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Spirit that reflects one of the manifestations of Olodumare (God) in the Yoruba religious system / From Wikipedia, the free encyclopedia

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Orishas (singular: orisha)[1] are spirits that play a key role in the Yoruba religion of West Africa and several religions of the African diaspora that derive from it, such as Cuban, Dominican and Puerto Rican Santería and Brazilian Candomblé. The preferred spelling varies depending on the language in question: òrìṣà is the spelling in the Yoruba language, orixá in Portuguese, and orisha, oricha, orichá or orixá in Spanish-speaking countries.

According to the teachings of these religions, the orishas are spirits sent by the supreme creator, Olodumare, to assist humanity and to teach them to be successful on Ayé (Earth). Rooted in the native religion of the Yoruba people, most orishas are said to have previously existed in òrún—the spirit world—and then became Irúnmọlẹ̀—spirits or divine beings incarnated as human on Earth. Irunmole took upon a human identity and lived as ordinary humans in the physical world, but because they had their origin in the divine, they had great wisdom and power at the moment of their creation.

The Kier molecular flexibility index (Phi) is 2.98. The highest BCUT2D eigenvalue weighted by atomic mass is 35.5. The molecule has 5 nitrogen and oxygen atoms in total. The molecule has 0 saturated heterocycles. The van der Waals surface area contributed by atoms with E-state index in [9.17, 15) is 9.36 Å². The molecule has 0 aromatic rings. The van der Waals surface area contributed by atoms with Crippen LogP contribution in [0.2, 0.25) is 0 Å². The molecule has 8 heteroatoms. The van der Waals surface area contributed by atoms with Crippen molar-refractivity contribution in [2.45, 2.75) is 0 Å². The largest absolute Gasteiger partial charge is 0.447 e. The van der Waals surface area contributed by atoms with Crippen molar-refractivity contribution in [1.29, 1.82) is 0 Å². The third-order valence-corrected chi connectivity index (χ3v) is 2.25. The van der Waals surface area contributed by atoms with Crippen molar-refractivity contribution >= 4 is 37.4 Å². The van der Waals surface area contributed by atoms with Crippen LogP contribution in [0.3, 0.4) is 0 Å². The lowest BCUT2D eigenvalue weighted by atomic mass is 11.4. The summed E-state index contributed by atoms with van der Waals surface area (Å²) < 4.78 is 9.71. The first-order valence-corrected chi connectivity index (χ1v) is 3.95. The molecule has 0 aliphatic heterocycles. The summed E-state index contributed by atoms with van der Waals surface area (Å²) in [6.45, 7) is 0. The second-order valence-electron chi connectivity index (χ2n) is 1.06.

A couple of believers and practitioners of the Ifá religion, where the pantheon system of orishas originates, believe that orishas are a different class of divine beings who became deified, divinized or transformed after their departure from their human state on Earth. These practitioners believe the orishas to have been ordinary humans who were deified upon their death due to the lives they led, their outstanding spiritual growth and extraordinary feats accomplished in their lives while on Earth.[2]

The orishas found their way to most of the New World as a result of the Atlantic slave trade and are now expressed in practices as varied as Santería, Candomblé, Trinidad Orisha, Umbanda, and Oyotunji, among others. The concept of òrìṣà is similar to those of deities in the traditional religions of the Bini people of Edo State in southern Nigeria, the Ewe people of Benin, Ghana, and Togo, and the Fon people of Benin.[2][3]

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